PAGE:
DETROIT (AP) -- Detroit's new mayor is urging residents who might be contemplating a move from the bankrupt city to hang on for just six more months.
Mayor Mike Duggan, a former medical center chief, said Tuesday that within that timeframe his administration will be able to show that it can solve many of the city's problems. He vowed that poor bus, lighting and other public services that have plagued Detroit for years are part of the past.
"Just give us six months. Give us six months to prove that we can turn things around," he said during an investiture ceremony at City Hall. "Just push the pause button and don't leave that house yet. Give us six months and let us prove to you what we can do."
The mayor, Detroit's City Council, City Clerk and police commissioners were given a ceremonial oath of office Tuesday.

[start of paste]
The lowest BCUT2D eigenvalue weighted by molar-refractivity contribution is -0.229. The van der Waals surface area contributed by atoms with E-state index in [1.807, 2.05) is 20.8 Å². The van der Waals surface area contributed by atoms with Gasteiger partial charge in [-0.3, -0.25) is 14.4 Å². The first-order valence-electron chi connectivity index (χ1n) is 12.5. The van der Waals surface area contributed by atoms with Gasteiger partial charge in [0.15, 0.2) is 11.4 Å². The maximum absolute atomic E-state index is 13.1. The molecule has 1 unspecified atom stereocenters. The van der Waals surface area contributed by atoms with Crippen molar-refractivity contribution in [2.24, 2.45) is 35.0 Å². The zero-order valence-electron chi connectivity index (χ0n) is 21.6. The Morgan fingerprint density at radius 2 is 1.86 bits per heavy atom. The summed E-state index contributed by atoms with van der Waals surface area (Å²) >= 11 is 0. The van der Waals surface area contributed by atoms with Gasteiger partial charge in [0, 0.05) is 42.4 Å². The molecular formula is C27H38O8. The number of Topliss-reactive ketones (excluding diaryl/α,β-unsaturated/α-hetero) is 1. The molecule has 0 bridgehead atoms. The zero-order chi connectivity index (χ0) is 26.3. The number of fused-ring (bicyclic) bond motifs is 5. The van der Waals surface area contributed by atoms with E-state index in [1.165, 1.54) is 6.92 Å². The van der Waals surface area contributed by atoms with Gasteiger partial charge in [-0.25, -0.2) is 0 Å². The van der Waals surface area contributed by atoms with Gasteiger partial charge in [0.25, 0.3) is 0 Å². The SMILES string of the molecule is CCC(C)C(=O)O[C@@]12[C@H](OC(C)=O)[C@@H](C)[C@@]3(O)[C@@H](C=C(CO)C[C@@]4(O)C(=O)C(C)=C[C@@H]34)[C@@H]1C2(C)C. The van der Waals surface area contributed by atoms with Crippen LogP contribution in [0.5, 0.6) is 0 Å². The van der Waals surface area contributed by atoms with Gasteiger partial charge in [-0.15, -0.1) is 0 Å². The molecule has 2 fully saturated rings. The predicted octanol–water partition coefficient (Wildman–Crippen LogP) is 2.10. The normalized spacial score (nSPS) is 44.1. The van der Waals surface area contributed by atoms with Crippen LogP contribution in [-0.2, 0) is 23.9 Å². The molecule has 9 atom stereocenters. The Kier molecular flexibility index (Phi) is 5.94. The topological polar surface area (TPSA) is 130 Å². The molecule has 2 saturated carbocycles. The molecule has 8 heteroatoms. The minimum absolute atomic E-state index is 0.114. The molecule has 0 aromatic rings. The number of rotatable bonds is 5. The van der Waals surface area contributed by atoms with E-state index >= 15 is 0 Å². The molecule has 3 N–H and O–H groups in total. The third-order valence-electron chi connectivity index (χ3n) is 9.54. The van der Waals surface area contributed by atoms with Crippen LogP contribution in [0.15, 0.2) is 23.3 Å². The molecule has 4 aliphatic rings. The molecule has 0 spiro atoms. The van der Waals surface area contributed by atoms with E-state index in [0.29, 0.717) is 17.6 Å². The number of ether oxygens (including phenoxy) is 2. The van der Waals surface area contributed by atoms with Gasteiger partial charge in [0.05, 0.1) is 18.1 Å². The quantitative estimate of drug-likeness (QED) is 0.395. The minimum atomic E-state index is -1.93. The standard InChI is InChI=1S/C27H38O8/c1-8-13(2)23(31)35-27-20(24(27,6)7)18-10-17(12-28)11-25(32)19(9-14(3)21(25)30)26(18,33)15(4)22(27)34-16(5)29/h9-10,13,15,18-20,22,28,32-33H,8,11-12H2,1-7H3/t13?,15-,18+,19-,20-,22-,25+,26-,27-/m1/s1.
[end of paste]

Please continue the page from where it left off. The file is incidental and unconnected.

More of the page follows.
Duggan is sharing some duties in running the city with state-appointed emergency manager Kevyn Orr. Duggan will handle blight removal, public lighting and the Fire Department.
Orr successfully petitioned to move Detroit into bankruptcy and remains in charge of overall city finances.
On Tuesday, Duggan announced that a new city transportation director would be hired. He complained of seeing people waiting Monday and Tuesday in subzero temperatures for behind-schedule buses.
"I was so embarrassed and angry for the people who were standing out trying to get to work ... for hours at a time," he said. "It drove home a point of how far we have to go. We are not going to tolerate this level of service in Detroit."
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